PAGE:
4.1 Untargeted Attacks

Figure 2: Per-observation (left) and constant (right) attacks on Rainbow playing Space Invaders.


We observe on Fig. 2-left that Rainbow is very sensitive to adversarial examples, even if we constrain ourselves to attacking observations and not complete states. Attacks are able, with to decrease the performance of the agent by more than and to reduce its performance to the one of a randomly-acting agent with . Simple FGSM performs well in this untargeted case even though momentum-based attack outperforms it. We also observe that a Gaussian noise attack limited by in norm is not able to bring the performance of the agent down as effectively.

Constant attack

We observe on Fig. 2-right that Rainbow shows a high sensitivity to constant attacks in -norm and that -norm attacks are ineffective. With -norm bounded attacks, suffices to reduce its performance to the one of a randomly acting agent. More results concerning untargeted attacks are presented in the Appendix.

4.2 Targeted Attacks


We test our attack in the following scheme. A trained DQN agent is playing, being under a targeted attack with with a trained Rainbow policy. DQN’s behavior will thus be encouraged by the attacks to follow Rainbow’s policy (which, in general, performs better).

Figure 3: Targeted “helpful” per-observation attacks on DQN playing Space Invaders.
Figure 4: Targeted “helpful” per-observation attacks on DQN playing HERO.

We observe on Fig. 3-left and Fig. 4-left that we are able to improve the performance of DQN significantly by attacking with still very small perturbations and almost make it reach Rainbow’s mean performance on the game. We also observe that in this targeted case, FGSM is not enough. It suffices to prevent a policy to take its preferred action but is not accurate enough to make it choose a particular action. Best returns are achieved when more than of the taken actions match with , given by the Rainbow algorithm (see Fig. 3-right and Fig. 4-right, where each point represents one attacked trajectory for one particular value of and gives its return on the y-axis and the rate of successful attack during the episode on the x-axis). This experiment can be even pushed further by “helpfully” attacking an untrained version of DQN (random weights) with a Rainbow adversary to see how well it can perform with only small perturbations of its observations. As observed on Fig. 5-left and 6-left, the task seems harder however, with a bigger , e.g. for Space Invaders and for HERO, we reach DQN’s performance and with for Space Invaders and for HERO, we reach those of Rainbow. As can be seen on Fig. 5-right and Fig. 6-right, the score increases as the attack success rate increases. With a sufficient , 90% of the actions can be matched with .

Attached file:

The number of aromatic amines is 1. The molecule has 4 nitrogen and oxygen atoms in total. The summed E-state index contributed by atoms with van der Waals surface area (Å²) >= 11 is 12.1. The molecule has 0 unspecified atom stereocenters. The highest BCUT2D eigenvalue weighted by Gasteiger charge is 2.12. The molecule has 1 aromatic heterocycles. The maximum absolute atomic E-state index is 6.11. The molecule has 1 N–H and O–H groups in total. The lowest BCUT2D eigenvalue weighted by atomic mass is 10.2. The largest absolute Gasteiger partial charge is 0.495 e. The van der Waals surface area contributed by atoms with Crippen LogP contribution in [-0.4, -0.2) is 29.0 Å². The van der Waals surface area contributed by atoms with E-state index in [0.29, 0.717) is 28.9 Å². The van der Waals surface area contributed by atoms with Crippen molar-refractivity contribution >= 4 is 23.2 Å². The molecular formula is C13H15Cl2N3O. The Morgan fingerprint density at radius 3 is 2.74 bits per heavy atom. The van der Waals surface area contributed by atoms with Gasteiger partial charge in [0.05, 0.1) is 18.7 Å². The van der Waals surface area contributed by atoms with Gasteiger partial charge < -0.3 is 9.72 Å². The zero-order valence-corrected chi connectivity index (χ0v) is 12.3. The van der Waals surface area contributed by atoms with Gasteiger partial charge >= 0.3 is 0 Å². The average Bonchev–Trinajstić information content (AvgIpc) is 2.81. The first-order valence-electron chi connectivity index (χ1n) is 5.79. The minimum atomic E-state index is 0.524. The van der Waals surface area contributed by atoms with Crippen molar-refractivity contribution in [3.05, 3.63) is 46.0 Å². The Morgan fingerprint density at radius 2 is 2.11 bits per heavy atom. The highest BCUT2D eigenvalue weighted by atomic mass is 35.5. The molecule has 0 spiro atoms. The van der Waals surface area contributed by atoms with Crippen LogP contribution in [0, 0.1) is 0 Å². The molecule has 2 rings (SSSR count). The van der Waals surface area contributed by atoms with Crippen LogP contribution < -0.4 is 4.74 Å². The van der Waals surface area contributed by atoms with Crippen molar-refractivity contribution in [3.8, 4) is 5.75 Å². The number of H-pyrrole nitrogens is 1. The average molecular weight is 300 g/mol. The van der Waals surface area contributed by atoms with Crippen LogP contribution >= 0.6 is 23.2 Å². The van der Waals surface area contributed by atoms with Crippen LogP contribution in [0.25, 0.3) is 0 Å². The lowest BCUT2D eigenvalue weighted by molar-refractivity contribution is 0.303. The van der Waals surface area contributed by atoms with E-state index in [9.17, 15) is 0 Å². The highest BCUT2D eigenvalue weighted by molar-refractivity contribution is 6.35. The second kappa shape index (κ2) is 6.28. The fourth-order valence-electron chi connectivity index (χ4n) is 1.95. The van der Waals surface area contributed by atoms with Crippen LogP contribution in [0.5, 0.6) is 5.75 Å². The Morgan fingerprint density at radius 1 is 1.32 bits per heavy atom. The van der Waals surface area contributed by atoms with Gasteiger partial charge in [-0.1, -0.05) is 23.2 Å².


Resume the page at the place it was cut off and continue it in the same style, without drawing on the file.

Figure 5: Targeted “helpful” per-observation attacks on untrained-DQN playing Space Invaders.
Figure 6: Targeted “helpful” per-observation attacks on untrained-DQN playing HERO.


For computing the constant masks, we collect 25 trajectories from the agent and 25 trajectories from the adversary. We then optimize Eq. (4) with Adam optimizer (Kingma and Ba, 2014) for 1000 iterations on minibatches of size 128 and a learning rate of . We use as the regularization parameter and for the uniform distribution from which the noise added to past observations is drawn from. The temperature should be small for to resemble the greedy policy but not too small to avoid numerical errors. We choose . All these parameters are left unchanged for the different games. We test this attack having chosen by Rainbow given the current state. The corresponding mask is then applied to the observation before being fed to DQN. We study the rate of action transformed to the adversary’s action as well as the total return.

Figure 7: Targeted “helpful” universal-masks attack on DQN playing Space Invaders. Left: x- rate of action matching the adversary’s choice; y- return. Right: example of a constant mask applied.
Figure 8: Targeted universal-masks attack on DQN playing HERO (left) and Air Raid (right).